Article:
Why don’t we just ban fundamentalist schools?
For a while now, I’ve been wondering if programmes like Accelerated Christian Education should just be illegal. I think I’ve done enough to establish that it’s harmful. So far we’ve had:
- ACE is racist (although not as racist as it used to be)
- ACE teaches lies as fact (including the claim that no nuclear fusion occurs in the sun)
- ACE indoctrinates political propaganda
- ACE perverts the scientific method
- ACE teaches MORE lies as fact (including the claim that science proves homosexuality is a learned behaviour)
- ACE indoctrinates MORE political propaganda (all state health care is against God’s will)
- ACE is educationally unsound according to educational experts (every other post – see here, here, here, and here)
- Christian educators and theologians agree that ACE is unsound
- ACE explicitly teaches children to ignore reason and evidence.
So it’s bad. But not everything bad is illegal. Freedom of expression; the right of parents to choose their child’s education; religious tolerance – these values are crucial to the pluralist democracies we hold dear. And just because people of generally liberal (ish) persuasion rule our country now doesn’t mean they always will. If an explicitly religious party came to power, wouldn’t liberals want that party to allow their children a secular education?
And, realistically, who knows better than parents what’s best for their children? Even when parents get it wrong, can we be confident the state – our blundering, useless government – would do it better?
Those are not trivial arguments. I’m still researching this topic, considering the various viewpoints, and making my own conclusions. Anything I say at this point is tentative and provisional. But my core feeling is that something as harmful as ACE needs to be stopped. We are doing children a disservice by wringing our hands about relativism and cultural imperialism.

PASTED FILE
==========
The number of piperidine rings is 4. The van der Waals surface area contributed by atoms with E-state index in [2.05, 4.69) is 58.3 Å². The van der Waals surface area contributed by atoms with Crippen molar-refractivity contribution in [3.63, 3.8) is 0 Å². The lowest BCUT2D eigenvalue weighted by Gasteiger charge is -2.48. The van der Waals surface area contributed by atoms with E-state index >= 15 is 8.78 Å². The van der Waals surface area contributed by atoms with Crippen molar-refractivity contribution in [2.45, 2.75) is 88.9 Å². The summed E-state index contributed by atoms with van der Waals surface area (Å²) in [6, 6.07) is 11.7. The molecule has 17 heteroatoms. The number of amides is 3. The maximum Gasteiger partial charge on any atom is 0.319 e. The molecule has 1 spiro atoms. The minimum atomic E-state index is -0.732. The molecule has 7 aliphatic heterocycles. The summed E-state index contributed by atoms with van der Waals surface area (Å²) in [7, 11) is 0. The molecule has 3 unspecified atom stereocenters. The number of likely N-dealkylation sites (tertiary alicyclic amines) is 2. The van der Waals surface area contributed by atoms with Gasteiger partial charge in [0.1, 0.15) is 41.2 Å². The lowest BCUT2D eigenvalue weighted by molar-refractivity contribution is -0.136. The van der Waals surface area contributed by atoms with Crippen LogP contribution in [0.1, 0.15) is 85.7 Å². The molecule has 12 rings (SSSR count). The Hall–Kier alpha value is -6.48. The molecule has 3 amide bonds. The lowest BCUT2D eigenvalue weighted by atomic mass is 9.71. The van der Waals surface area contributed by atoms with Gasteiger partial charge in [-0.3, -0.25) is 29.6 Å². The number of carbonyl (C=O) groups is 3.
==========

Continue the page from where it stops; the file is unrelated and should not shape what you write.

The truth is that although we like pluralism as an ideal, not many of us have the stomach for it in its purest form (thanks to Katherine for pointing this out). Absolute pluralism would allow the KKK the right to teach their children to hate black people. It would allow the practice of female genital mutilation in the UK.
We are not, when we really think about it, that kind of pluralist. We all know there are some things that we don’t want in our country (and preferably on our planet); we’re just not sure where to draw the line. I’m pretty sure, wherever the line is, ACE is on the wrong side of it.
In practice, the US and the UK are happy to legislate on matters like this where it seems clear cut (in the wake of 9/11 and 7/7, they passed legislation that didn’t seem to worry about pluralism even slightly). The UK and a majority of US states have banned corporal punishment even in private schools. The British House of Lords squashed a legal appeal from Christian schools on freedom of religion grounds. Children’s health was deemed more important than the right of the parents to practise their religion.